Saturday, July 16, 2011

Doughnuts! On a Stick!

Some of my readers may have deduced that I have a small cookbook problem (one that leads to a large cookbook collection). I never say no to a new cookbook, and while I don't cook from all of them, I get endless pleasure from reading and consulting them. Fads come and go in my house, but there are some stalwarts, many of which can be found on my little Amazon guide to the right of these sage words.  Being on a somewhat limited budget, I try to limit cookbook spending. However, despite the library and self-imposed waiting periods, I do purchase a good many. And sometimes, someone sends me one for free! 

That is exactly what Matt Armendariz and the good people at Quirk Books did. They let me have my very own review copy of On A Stick: 80 Party-Perfect Recipes. That was very very nice of them, and it's perfectly shameful how long it has taken me to actually review the book. But here, at long last, it is, with a bonus section by guest blogger Miriam.
Armendariz's doughnut holes.
Armendariz's book is built around a simple concept, that (yes, good guess) everything tastes better skewered. While he pushes the point to or over the edge of absurdity (there's really no need to impale fish and chips), his overall enthusiasm and expert photography make it possible to withhold snark and just take the book on its own terms, as a kind of entertaining thought experiment. On or off the proverbial prong, Armendariz's recipes are solid, and his expertise really comes out in the dipping sauces and marinated meat section. My expertise, however, is in desserts, so the recipes that I wound up trying came from that chapter. 
Our doughnut holes--via Matthew Korahais.
I made the doughnut holes (p. 145) and the fudge pops (p. 154). Both were good, the recipes simple and clear. Perhaps in reaction to the pristine book photography, my efforts were large, unwieldy, and messy. I eschewed sprinkles and glazes and the stick in my fudge pops was a spoon. I'm sure I'll be back for more, especially as the book kind of screams 'group project' or 'baby-sitting activity.' In the meantime, thanks to Matt and to Eric at Quirk for making this review possible. All photos except the (upcoming) one of my monster doughnut holes, are from the book, and copyright as such. Please contact Quirk for permission to republish.
Wonderful dessert composite. The composite shot of different skewers is also excellent.
A few unconnected other thoughts about On A Stick:
  •  Serving sizes--unusually small. Each recipe is intended to serve a few bites to roughly four people. I got only two large popsicles out of my efforts, though the doughnut yield was much larger.
  • Best photos are the composite photos. I love seeing all the sauces/skewers/dishes lined up in rows. 
Below is another version of the story, from Miriam, who's coming back to New York after all these years. My comments are in brackets.

"Saturday was really great. After five years of living in New Haven, and one week of stressing out over the Brooklyn rental scene, I found an apartment I wanted to live in! Then I celebrated at Chavella’s with Katya and Catherine, where Catherine mused on the merits of gazpacho while Katya and I discussed when sweet things are “dessert.” Later, sitting on Katya’s roof, we tried to figure out which recipe from “On A Stick” was most important to make right away. We almost went with cake pops, because Katya had some leftover buttercream and ganache, but a dark horse candidate--doughnut holes on a stick--won the day.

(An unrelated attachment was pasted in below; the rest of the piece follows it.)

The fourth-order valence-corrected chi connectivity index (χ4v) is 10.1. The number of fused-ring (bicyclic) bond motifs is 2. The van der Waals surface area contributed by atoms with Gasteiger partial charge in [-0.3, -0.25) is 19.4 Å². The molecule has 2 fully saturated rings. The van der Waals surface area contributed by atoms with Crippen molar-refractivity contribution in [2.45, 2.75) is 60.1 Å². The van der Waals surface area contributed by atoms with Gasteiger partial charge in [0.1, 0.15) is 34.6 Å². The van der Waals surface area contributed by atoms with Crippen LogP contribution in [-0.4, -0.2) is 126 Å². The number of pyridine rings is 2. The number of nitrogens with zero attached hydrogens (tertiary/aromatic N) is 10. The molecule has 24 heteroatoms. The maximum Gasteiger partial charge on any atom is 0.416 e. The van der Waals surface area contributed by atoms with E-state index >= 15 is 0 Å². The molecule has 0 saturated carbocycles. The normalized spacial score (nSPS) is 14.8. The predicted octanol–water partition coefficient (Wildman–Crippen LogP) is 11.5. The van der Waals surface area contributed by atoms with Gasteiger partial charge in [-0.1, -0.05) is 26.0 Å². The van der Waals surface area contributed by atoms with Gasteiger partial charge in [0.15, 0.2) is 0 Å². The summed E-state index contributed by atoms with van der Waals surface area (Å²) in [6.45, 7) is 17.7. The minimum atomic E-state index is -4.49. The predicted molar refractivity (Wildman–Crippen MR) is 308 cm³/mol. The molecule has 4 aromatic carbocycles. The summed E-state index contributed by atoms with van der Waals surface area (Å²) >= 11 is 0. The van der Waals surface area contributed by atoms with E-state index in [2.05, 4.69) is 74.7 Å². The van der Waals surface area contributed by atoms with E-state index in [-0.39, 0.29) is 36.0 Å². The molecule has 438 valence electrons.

Downstairs in the kitchen, I dumped ingredients into a bowl while Catherine stirred and Katya exuded calm and expertise. Then Katya took over and stirred some more. Then we let the dough rise. (While we made butterscotch pudding. And also ate rhubarb custard pie. And were apparently too elderly to hear “The Office” on netflix from two feet away.) The dough practically doubled! After rolling it out in a generally flattish but not too flat way, we cut circles out of it and arranged them on a baking sheet with some dish towels to rise the second time. (Katya called this “proofing.” I think.) We also made a video of Katya and me, fully clothed in the bathtub, thanking Polybe’s donors and getting wrong the name of the play we’re working on. Sometime around this time was the moment when I did not notice it was the rising doughnut holes that I was plopping a stray tote bag on top of, and I fully squished the little babies. [she did, but they were overproofed anyway, and failed to hold their shape at all as they were scooped off of the tray--so they were shaped any which way]

That did not seem to matter once we had them in a wok of hot oil, with Katya frying, Catherine sugaring, and me skewering them two to a stick, even though they were significantly larger than the tasteful popem-size doughnut holes in the book. They were delicious, so delicious, that we had to set an upper limit of three as a reasonable eating amount. And as Katya remarked, they actually did taste better on a stick. Later that night, Catherine texted me to ask whether Katya knew how to make sopaipillas." [I don't, but perhaps I will soon. Catherine is persuasive.]


Luke said...

Best Guest Blogger ever!

Marie said...

I just read about his spaghetti and meatballs on a stick--I think I prefer the idea of doughnuts on a stick.

Catherine said...

I am a label!

And everything was delicious and I was happy to be a part of it and I was impressed by how little oil you needed to use to fry them in.